This article is part of Football FanCast’s The Chalkboard series, which provides a tactical insight into teams, players, managers, potential signings and more…
It didn’t take long for new signings Moise Kean and Alex Iwobi to make an impression at Goodison Park, and the match against Wolves showed how they could be key additions this season.
Prior to their introduction at the weekend, in which both players made their first league starts of the season, the Toffees had scored just one goal in three Premier League matches, and had struggled to break down the likes of Crystal Palace, Watford and Aston Villa despite having the majority of possession in two of those games.
Everton have looked lacklustre for much of the season. Their six shots on target prior to the weekend underlined their lack of attacking threat, with question marks over Dominic Calvert-Lewin’s goalscoring ability.
It is little surprise that the introduction of Iwobi and Kean on Sunday led to more goals. They both provide tremendous energy and their high pressing subsequently led to their opening goal, with the former Juventus striker harrying Rui Patricio into a mistake.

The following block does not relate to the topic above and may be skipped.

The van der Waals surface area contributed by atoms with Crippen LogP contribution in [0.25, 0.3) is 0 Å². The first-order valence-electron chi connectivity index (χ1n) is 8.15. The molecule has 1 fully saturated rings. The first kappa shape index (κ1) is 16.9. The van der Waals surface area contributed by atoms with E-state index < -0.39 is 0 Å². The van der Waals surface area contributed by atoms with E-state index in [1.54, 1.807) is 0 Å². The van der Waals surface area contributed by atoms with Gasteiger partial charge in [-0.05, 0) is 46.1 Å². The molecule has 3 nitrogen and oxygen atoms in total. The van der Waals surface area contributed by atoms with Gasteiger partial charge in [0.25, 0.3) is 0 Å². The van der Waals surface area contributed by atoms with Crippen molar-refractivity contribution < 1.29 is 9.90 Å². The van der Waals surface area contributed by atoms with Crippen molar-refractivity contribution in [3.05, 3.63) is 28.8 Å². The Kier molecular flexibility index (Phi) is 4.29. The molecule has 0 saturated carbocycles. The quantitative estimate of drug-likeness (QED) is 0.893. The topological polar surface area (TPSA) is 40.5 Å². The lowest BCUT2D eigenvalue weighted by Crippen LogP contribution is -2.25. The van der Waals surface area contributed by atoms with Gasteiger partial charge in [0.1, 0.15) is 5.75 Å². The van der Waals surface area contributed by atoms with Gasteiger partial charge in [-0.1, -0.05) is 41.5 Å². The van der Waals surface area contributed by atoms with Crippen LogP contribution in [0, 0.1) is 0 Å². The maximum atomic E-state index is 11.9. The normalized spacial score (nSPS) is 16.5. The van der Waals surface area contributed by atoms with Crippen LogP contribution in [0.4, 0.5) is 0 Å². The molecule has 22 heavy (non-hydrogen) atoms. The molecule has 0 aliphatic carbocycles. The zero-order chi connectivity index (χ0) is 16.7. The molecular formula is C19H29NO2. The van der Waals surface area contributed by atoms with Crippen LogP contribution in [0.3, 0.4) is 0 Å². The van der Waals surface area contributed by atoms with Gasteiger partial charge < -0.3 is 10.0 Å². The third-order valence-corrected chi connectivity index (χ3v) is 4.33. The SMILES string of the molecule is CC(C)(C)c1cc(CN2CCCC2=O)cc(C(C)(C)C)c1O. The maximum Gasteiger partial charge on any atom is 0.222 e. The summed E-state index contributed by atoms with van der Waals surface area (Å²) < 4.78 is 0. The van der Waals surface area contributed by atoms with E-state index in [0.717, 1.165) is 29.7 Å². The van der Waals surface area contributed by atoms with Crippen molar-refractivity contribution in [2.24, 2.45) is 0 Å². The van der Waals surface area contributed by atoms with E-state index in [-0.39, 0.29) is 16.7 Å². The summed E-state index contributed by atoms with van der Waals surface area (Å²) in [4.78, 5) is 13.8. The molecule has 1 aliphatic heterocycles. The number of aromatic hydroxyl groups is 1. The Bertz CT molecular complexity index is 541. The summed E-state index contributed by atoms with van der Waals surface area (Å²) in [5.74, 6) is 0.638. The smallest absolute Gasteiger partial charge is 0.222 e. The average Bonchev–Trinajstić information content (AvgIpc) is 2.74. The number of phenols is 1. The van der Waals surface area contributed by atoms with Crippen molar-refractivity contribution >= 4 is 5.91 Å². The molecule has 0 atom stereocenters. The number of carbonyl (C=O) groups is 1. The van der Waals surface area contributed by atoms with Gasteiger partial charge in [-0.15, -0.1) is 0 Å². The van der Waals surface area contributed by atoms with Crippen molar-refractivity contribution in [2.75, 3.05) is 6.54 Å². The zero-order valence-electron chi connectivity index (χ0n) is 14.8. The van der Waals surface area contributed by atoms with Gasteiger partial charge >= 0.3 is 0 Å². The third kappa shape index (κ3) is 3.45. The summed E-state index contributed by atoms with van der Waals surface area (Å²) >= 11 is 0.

Iwobi showed similar desire for his headed goal, just as he did in midweek against Lincoln. The Nigeria international arrived at Goodison with a point to prove which is so far being replicated in his performances.
Crucially, the Toffees now have competition for places. Richarlison is scoring and could move back into a central position as he did at times last season, whilst Bernard is also well in contention for a starting place having scored against Watford.
Both Kean and Iwobi are great technical players. Kean proved that with his goalscoring record in Serie A and at international level, whilst Iwobi has also shown he is capable of scoring goals and providing assists. His strike in the Europa League final is a fine example of what he is capable of, but he is a player who can frustrate in equal amounts, as his final product is often underwhelming.
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However, as shown in the match against Wolves, their intelligence off the ball could prove very useful, and their energy and pace could cause the opposition to make mistakes. Iwobi, for example, already has four tackles to his name this season despite playing only 104 minutes.
As the pair play more they should get a better understanding of the playing style and what to expect from teammates, which will be particularly useful for Kean as he looks to get on the end of opportunities created for him.